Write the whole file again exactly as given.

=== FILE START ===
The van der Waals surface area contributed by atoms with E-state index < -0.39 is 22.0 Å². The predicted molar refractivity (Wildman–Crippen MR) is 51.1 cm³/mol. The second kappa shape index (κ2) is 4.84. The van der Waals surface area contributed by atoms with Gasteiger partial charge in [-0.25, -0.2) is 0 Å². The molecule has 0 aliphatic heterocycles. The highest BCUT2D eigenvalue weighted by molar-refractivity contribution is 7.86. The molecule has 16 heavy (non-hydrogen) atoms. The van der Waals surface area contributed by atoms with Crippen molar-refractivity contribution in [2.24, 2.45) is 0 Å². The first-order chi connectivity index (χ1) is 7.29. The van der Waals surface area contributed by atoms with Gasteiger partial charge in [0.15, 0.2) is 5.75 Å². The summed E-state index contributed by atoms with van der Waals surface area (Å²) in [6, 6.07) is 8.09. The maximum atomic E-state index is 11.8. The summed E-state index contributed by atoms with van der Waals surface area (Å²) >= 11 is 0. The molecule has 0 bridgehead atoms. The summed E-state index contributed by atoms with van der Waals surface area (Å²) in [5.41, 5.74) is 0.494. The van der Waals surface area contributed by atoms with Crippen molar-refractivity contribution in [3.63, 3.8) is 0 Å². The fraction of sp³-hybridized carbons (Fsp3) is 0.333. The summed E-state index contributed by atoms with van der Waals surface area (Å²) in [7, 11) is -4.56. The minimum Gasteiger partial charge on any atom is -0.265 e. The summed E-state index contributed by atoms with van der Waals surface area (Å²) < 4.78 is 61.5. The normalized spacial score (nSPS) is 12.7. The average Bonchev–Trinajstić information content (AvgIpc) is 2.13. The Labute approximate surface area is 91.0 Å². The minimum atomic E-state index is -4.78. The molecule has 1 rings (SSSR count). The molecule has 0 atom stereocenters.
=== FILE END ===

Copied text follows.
The van der Waals surface area contributed by atoms with E-state index < -0.39 is 22.0 Å². The predicted molar refractivity (Wildman–Crippen MR) is 51.1 cm³/mol. The second kappa shape index (κ2) is 4.84. The van der Waals surface area contributed by atoms with Gasteiger partial charge in [-0.25, -0.2) is 0 Å². The molecule has 0 aliphatic heterocycles. The highest BCUT2D eigenvalue weighted by molar-refractivity contribution is 7.86. The molecule has 16 heavy (non-hydrogen) atoms. The van der Waals surface area contributed by atoms with Crippen molar-refractivity contribution in [2.24, 2.45) is 0 Å². The first-order chi connectivity index (χ1) is 7.29. The van der Waals surface area contributed by atoms with Gasteiger partial charge in [0.15, 0.2) is 5.75 Å². The summed E-state index contributed by atoms with van der Waals surface area (Å²) in [6, 6.07) is 8.09. The maximum atomic E-state index is 11.8. The summed E-state index contributed by atoms with van der Waals surface area (Å²) >= 11 is 0. The molecule has 0 bridgehead atoms. The summed E-state index contributed by atoms with van der Waals surface area (Å²) in [5.41, 5.74) is 0.494. The van der Waals surface area contributed by atoms with Crippen molar-refractivity contribution in [3.63, 3.8) is 0 Å². The fraction of sp³-hybridized carbons (Fsp3) is 0.333. The summed E-state index contributed by atoms with van der Waals surface area (Å²) in [7, 11) is -4.56. The minimum Gasteiger partial charge on any atom is -0.265 e. The summed E-state index contributed by atoms with van der Waals surface area (Å²) < 4.78 is 61.5. The normalized spacial score (nSPS) is 12.7. The average Bonchev–Trinajstić information content (AvgIpc) is 2.13. The Labute approximate surface area is 91.0 Å². The minimum atomic E-state index is -4.78. The molecule has 1 rings (SSSR count). The molecule has 0 atom stereocenters.